Where in Chennai can meet a couple
Chennai-Dhanushkodi-Chennai: Coromandel calling
On a typically blazing day in Chennai, we started our somewhat less typical drive on the East Coast Road (ECR). Our route was ambitious: it led along the Coromandel coast, past the beach temples of Mammallapuram and the quiet streets of Puducherry, made a detour to the magnificent Thanjavur temples and the mansions of Chettinadbefore we hit the coast of the deserted Dhanushkodi again.
Our two-week drive turned out to be everything it should be: the brilliant blue of the sea held us together, as did the architecture of the temples, some of which were world heritage sites. Gigantic posters from film stars and politicians saw us every step of the way. But as it should be, there was a catch that came in the form of language. Neither of us speak Tamil and that made it difficult for us to ask directions, a difficulty we did not have on this scale elsewhere. Still, we would recommend this campaign to these non-Tamil speakers for reasons that are so general: You don't need words to experience a new region or to celebrate amazing sights.
Chennai Beach (Photo by sjdunphy)
We started driving from Egmore Railway Station and couldn't help repeating the Chennai people's argument that there was a quick escape from the city. In no time we were sailing through the remarkably smooth ECR, also known more modestly as SH49, touring the amusement parks along the way and the uncrowded stretches of the Coromandel Coast. The ECR is not only characterized by its high quality construction, but also by the excellent view it has to offer: the Bay of Bengal on the left and green rice fields and villages on the right.
The sun was high as we stepped on the gas after visiting Mammallapuram's famous Shore Temple and granite sculptures and drove on to Puducherry, where we stayed in a French mansion. From Pondy, as it is affectionately called, we drove to Chidambaram. Hundreds of dark green rice fields replaced the symmetry of the French Quarter, large posters appeared at the village intersection, and swaying private video carriages carrying pilgrims refused to give in. At that time we saw a procession.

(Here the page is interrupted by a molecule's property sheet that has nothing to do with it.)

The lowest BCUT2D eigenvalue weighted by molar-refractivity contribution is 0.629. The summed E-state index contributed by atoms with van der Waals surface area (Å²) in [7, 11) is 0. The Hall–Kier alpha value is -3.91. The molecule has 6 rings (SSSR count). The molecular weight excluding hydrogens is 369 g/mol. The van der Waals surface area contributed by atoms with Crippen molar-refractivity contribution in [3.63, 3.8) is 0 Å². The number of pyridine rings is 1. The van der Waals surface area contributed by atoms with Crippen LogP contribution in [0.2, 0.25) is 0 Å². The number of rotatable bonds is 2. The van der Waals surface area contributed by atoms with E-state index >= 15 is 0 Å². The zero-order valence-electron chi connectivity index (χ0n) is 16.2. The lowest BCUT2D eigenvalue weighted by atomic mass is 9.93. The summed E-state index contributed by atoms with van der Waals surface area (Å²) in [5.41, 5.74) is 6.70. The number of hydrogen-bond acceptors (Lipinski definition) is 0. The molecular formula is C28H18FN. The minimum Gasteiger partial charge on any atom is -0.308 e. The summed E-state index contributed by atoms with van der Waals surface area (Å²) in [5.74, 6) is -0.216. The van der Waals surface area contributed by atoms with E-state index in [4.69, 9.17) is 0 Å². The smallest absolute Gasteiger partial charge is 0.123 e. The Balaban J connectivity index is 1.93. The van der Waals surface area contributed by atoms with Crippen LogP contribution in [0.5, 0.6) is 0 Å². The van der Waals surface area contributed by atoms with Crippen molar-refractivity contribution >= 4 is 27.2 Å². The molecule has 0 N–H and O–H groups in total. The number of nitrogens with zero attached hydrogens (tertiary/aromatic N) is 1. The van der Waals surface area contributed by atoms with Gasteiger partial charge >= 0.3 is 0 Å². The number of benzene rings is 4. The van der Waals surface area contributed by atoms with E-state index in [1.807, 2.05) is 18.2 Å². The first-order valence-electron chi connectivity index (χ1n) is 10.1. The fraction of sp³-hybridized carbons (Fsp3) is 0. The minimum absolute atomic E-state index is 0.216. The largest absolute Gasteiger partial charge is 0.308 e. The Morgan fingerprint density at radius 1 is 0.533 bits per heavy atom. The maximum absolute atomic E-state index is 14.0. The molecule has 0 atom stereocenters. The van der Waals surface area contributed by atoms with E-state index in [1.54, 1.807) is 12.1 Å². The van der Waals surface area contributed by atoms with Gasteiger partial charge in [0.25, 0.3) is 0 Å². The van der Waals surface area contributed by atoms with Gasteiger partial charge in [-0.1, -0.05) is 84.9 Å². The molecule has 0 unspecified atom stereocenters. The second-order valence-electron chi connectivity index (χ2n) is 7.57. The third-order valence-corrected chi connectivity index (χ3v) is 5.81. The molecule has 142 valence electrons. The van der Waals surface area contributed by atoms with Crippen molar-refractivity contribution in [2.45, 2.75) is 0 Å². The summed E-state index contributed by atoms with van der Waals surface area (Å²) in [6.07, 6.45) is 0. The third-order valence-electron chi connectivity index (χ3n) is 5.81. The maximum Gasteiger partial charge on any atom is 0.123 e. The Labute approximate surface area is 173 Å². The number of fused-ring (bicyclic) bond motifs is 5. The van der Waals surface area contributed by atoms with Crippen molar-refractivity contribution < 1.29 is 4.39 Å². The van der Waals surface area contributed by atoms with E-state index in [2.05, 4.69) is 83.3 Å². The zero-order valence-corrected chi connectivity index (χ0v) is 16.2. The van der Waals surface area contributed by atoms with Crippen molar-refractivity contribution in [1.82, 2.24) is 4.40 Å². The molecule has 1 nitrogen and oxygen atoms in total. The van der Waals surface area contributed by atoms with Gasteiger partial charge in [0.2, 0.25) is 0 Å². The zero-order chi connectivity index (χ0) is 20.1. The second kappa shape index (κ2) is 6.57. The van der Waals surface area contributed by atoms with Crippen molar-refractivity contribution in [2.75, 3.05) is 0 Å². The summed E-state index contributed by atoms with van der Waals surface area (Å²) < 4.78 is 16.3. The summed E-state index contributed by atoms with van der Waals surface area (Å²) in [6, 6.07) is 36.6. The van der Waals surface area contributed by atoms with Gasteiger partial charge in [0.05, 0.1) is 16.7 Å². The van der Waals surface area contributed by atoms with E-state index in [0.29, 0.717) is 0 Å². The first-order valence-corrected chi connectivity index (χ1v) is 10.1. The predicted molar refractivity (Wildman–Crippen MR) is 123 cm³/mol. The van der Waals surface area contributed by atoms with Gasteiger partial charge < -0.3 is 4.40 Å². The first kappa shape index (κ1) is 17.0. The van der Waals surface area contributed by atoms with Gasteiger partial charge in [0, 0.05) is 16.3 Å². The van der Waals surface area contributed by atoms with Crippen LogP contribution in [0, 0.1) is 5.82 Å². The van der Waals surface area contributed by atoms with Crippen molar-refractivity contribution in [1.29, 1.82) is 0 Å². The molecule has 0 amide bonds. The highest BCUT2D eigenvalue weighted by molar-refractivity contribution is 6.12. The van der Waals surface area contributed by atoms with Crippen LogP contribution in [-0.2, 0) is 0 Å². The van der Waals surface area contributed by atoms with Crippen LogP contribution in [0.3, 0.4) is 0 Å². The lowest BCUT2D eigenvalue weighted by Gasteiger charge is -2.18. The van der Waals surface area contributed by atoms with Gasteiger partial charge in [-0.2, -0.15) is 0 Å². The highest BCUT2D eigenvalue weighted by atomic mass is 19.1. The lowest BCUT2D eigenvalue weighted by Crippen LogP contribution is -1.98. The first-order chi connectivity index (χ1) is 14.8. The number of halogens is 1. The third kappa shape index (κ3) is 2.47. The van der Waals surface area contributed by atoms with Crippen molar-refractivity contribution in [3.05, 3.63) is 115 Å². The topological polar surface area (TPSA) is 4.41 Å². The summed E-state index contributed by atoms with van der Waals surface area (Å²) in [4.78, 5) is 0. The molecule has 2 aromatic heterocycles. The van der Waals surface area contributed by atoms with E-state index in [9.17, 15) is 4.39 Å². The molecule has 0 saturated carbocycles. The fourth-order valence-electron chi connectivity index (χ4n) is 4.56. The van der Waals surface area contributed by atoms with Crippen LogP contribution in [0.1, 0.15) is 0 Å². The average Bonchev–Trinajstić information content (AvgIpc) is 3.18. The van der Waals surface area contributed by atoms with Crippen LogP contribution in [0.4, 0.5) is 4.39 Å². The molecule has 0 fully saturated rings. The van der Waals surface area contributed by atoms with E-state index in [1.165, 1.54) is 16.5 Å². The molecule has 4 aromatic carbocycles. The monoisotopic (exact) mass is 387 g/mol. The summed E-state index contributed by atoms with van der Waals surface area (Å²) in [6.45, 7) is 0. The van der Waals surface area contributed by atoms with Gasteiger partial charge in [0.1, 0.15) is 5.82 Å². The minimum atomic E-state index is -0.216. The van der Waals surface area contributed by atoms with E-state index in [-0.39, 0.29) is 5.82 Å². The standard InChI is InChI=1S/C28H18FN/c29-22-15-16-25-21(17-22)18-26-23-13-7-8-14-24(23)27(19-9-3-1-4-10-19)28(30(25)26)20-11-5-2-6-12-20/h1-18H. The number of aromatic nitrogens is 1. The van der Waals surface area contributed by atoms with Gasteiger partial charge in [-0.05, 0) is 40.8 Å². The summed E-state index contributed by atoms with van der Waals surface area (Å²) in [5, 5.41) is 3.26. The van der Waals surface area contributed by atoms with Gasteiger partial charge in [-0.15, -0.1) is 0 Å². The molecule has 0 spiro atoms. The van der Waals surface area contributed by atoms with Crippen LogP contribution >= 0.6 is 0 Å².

A couple of boys helped relocate two garland idols to their respective vahanas or vehicles outside a roadside temple. When our cameras came out, the excited boys fished their sunglasses and posed in a dramatic pose next to the dazzling deities. We knew right away that sassy style and divinity seamlessly existed here.
Pondicherry (Photo by kkalyan)
Tamil Nadu has a strong road network that connects every city with towns and villages. A few years ago, some of the congested highways were converted to National Highways, giving the roads a better finish but maintaining their not-so-impressive widths. The road to Nagapattinam from Chidambaram was undoubtedly one of the renovated roads partially inhabited by banana and jackfruit sellers. Somewhere along the way everything was organized, a beautiful promenade emerged, as well as names like "Duplex Street".
In Karaikkal, the clouds announced good weather for the day, and then Nagapattinam arrived looking better than expected. But the map said we could go further beyond the national road. What followed was an unforgettable day of discovery, with a stop at Vailankanni church and a drive to Point Calimere Wildlife Sanctuary, which was full of Blackbucks and no tourists. The next day we left the coast to go to Thanjavur, where we gawked at temples. The next day we drove past sunflower and lotus fields, trucks, tractors and children playing barefoot to a destination that we were really looking forward to: Chettinad.